“Absolution” was originally published in the Spring 2006 issue of Spinetingler Magazine.
“Mind the lamp, Jen.”
“Thanks, Grandmother.” Jen moves the bowl around the flame with the deftness of youth. Her hands work in short, precise bursts, the skin smooth, a little darker than is fashionable, like mine used to be. She mashes the vegetables finer, the chicken also,
Jen’s deference to the few teeth I have left.
Lamp light plays shadows with imperfections in the wall’s hewn wood and the ceiling’s thatch. The flame is so intense, the room beyond darkens to nothing, its furnishings reduced to memory — a carved chest, its contents long-emptied into Jen’s own, a cabinet, a daguerreotype, long-faded. Jen spoons up the soup and offers it to me. “How do you feel?”
My son named Jen after me. I looked that way once, graceful, sparkling of eye — long ago.
“Mind the fire, Haldi,” I told him. My little brother never listened. I snagged him before he caught a sleeve in the dancing flickers.
“They sing, Jen.” Haldi would sit for hours on the hearthstone, if I let him. “Can’t you hear them?
“Only a little.” I fed him and sent him to bed. Flames don’t sing. They cackle. They roar. They consume, destroy.
“A story?” Haldi hung on my skirt, cheeks flushed. Firelight reflected off hair darker and eyes brighter than my own. At five years old, Haldi was overdue for his first haircut, but I couldn’t bring myself to send those glossy curls into memory. During the day, I tied them back, the old-fashioned way, like some of the men still wore it. At bedtime, in his long shirt, without his trousers, he looked like a little girl.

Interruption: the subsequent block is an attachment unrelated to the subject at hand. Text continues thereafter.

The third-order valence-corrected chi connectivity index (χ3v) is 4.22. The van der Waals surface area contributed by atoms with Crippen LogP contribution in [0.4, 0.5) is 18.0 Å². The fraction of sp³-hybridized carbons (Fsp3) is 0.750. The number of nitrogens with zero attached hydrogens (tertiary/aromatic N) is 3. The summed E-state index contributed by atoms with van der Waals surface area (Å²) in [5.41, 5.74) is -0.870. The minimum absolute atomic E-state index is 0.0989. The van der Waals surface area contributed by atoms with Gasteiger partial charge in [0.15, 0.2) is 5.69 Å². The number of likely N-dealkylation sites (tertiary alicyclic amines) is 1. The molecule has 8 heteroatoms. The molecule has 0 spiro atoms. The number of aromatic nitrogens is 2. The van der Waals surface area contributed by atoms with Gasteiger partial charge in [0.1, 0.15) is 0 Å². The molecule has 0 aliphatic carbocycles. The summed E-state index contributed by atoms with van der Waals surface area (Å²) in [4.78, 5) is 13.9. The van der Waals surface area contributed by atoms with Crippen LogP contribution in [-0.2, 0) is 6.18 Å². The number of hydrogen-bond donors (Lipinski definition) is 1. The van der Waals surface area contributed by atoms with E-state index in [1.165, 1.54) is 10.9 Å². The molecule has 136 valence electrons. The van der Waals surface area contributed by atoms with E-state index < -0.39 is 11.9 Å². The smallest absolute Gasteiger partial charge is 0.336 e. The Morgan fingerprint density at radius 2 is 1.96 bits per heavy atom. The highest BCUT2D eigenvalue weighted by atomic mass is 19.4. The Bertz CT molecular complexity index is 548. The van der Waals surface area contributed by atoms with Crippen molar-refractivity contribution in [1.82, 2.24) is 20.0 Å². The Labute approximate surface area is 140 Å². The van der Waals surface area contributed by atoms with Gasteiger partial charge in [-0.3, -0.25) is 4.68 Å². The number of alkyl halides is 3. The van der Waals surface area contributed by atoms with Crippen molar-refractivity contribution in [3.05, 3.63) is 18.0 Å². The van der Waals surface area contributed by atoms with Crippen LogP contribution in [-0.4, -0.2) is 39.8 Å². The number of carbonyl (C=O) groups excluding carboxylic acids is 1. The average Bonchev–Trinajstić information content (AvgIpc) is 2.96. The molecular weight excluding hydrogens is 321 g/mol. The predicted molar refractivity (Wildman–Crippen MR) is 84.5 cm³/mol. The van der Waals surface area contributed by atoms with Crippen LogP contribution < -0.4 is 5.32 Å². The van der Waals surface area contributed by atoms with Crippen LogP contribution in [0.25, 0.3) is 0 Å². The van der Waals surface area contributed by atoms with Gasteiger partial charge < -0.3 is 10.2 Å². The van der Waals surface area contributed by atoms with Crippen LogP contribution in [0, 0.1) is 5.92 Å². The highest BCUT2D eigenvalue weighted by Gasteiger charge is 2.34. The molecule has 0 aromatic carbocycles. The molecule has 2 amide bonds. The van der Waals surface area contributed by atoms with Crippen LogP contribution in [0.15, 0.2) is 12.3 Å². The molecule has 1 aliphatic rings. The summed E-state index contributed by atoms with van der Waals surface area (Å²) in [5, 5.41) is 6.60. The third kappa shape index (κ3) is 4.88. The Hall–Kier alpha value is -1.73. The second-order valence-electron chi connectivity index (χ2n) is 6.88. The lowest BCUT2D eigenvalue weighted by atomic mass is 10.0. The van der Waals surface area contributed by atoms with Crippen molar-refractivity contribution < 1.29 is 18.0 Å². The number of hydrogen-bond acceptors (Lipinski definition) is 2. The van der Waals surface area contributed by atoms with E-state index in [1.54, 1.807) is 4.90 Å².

“Only a short one.” I pulled the rocker away from the flame, close by his cot, separated from mine by an embroidered blanket hung where the ceiling lowered under the roof’s slope. That blanket was the one item I’d been able to save from my childhood home, aside from my little brother. I threw it over Haldi before I dragged him out the door. The blanket was my mother’s work, perhaps her absolution, for being upstairs, away from Haldi, not able to keep an eye.
Haldi snuggled into my lap. My stories were never short. I told him a special one, about animals who talked and trees that walked, until he fell asleep, his hair so soft against my cheek, I hated to break the contact when I tucked him in.
“You look so much like him, Jen.”
Jen knows about Haldi, knows he died, knows how. She knows enough. She doesn’t have to know it all. The spoon hovers before me. Jen takes opportunity of my open mouth to sneak it in.
“Will you have a story tonight, Grandmother?” Her eyes, so like Haldi’s, flicker in the flame.
“A short one, Jen. I’m tired.”
“Eat a little more, Grandmother. It smells wonderful, doesn’t it?”
I nod, though it’s long since I possessed ability to smell anything. Jen doesn’t know.
“Hmmm…watcha cooking, Jen?” Haldi demanded a week after his sixth birthday. He flung his cap on the table.
I pointed to the offending apparel. He grabbed it, aimed it at the hook by the door. He missed. He always missed. Even when he grew older, he always missed.
“Can I help the men with the forging?” He spooned up his stew. He always asked. I always denied him. He was small for his age. People called him scrawny. My father was tall. Haldi didn’t get his chance to see how he’d measure up.
“Boys go at my age.” Haldi threw his spoon back into the bowl. Wood handle clunked on the pottery.